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B.C. holding remaining AstraZeneca vaccine doses, reports 600 new COVID cases

Last Updated May 12, 2021 at 10:25 pm PDT

A nurse holds a dose of AstraZeneca vaccine before administering it to a tourist resort employee north of Port Louis, Mauritius, Wednesday Feb. 10, 2021. (Sumeet Mudhoo/L'express Maurice via AP)

B.C. says due to limited supply, the province is holding all remaining AstraZeneca vaccine for second doses

Existing pharmacy bookings will be honoured, but additional appointments will not be accepted for now

Another 600 people have tested positive for COVID-19 in the past 24 hours and one more person has died

VANCOUVER (NEWS 1130) – B.C. is holding its remaining AstraZeneca vaccine doses and saving them for when people get their second doses.

“Given the limited availability of the AstraZeneca vaccine supply, we are holding all remaining AstraZeneca vaccine for dose-two booster immunizations. Existing pharmacy bookings will proceed, but no additional appointments will be accepted at this time,” reads a joint statement from Provincial Health Officer Dr. Bonnie Henry and Health Minister Adrian Dix.

“We are also awaiting the findings of studies currently underway on interchangeability of COVID-19 vaccines, as well as guidance from the National Advisory Committee on Immunization. This will help determine our approach and options for second doses,” they add.

Vice-Chair of the Board of Directors of the Burnaby Division of Family Practice, Dr. Birinder Narang, says the move makes sense because we’re starting to vaccinate younger people who aren’t even Health Canada approved to receive the AstraZeneca shot.

“I think it’s just a representation of where we are at the demographics remaining, and also knowing that we are going to be coming to a place where certain people are going to be eligible for their second vaccination.”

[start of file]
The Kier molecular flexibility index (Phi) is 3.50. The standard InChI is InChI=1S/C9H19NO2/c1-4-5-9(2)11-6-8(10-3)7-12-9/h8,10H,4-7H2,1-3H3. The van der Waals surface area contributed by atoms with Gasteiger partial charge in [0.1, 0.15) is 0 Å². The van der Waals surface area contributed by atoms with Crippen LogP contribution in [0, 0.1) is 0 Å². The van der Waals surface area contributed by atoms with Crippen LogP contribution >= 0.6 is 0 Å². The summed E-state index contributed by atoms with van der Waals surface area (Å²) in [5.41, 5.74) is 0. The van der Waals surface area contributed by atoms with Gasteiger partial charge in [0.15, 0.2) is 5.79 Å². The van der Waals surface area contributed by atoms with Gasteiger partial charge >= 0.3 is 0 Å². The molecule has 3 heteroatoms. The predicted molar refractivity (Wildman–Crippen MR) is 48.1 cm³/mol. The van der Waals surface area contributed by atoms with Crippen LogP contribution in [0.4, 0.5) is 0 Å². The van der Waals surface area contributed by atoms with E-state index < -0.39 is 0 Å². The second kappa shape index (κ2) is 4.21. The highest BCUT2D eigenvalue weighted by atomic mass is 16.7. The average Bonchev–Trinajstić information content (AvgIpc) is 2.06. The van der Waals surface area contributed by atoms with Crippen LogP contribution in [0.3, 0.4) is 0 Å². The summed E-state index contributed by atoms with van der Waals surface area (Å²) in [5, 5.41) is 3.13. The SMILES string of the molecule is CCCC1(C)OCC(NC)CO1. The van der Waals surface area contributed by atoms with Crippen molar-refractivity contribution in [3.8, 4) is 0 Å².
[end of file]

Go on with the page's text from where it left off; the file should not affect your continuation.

Dr. Narang adds if you’re worried there won’t be enough AstraZeneca for your second dose, don’t be.

He says new data shows the worst that will happen from mixing and matching vaccines is you may experience harsher symptoms after your second dose, such as fever or chills.

“Regular vaccine side effects, they’re short-lived, we found that that will happen, it will likely happen, but it’s not causing any significant problems.”

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Meanwhile, Alberta, Ontario, and Saskatchewan have already announced they would no longer offer that version of the vaccine as a first dose.

Alberta and Saskatchewan say their decisions are due to supply shortages. However, citing recent evidence of an increase in VITT blood clotting incidents, Ontario has said its decision was made “out an abundance of caution.”

B.C. has recorded another 600 COVID-19 cases in the past day, as hundreds of people remain hospitalized with the illness.

Of the new cases, just under two thirds (394) are in the Fraser Health region, while a quarter (150) are in the Vancouver Coastal Health region.

There are 423 COVID-19 patients in the hospital, 141 of whom are in intensive care.

One more person has died of the illness for a total of 1,625 since the pandemic began.

So far in B.C. 2,277,318 doses against COVID-19 have been administered — 115,295 of which are second doses.

“The vaccines that are approved and in use here in B.C. require two doses. This is why even if you have already had your first dose, it is important to register on the Get Vaccinated site. This will ensure a second dose is reserved for you,” the statement from Henry and Dix adds.

“No matter what your vaccine or when you may receive it, everyone will receive their second dose within 16 weeks of their first vaccine to maximize the protection for ourselves and those around us.”

People over the age of 30 can expect a text or email Wednesday which will invite them to book their vaccine.

“So take two minutes to get yourself registered,” Dix and Henry add.


– With files from Corman Mac Sweeney, Hana Mae Nassar and Nikitha Martins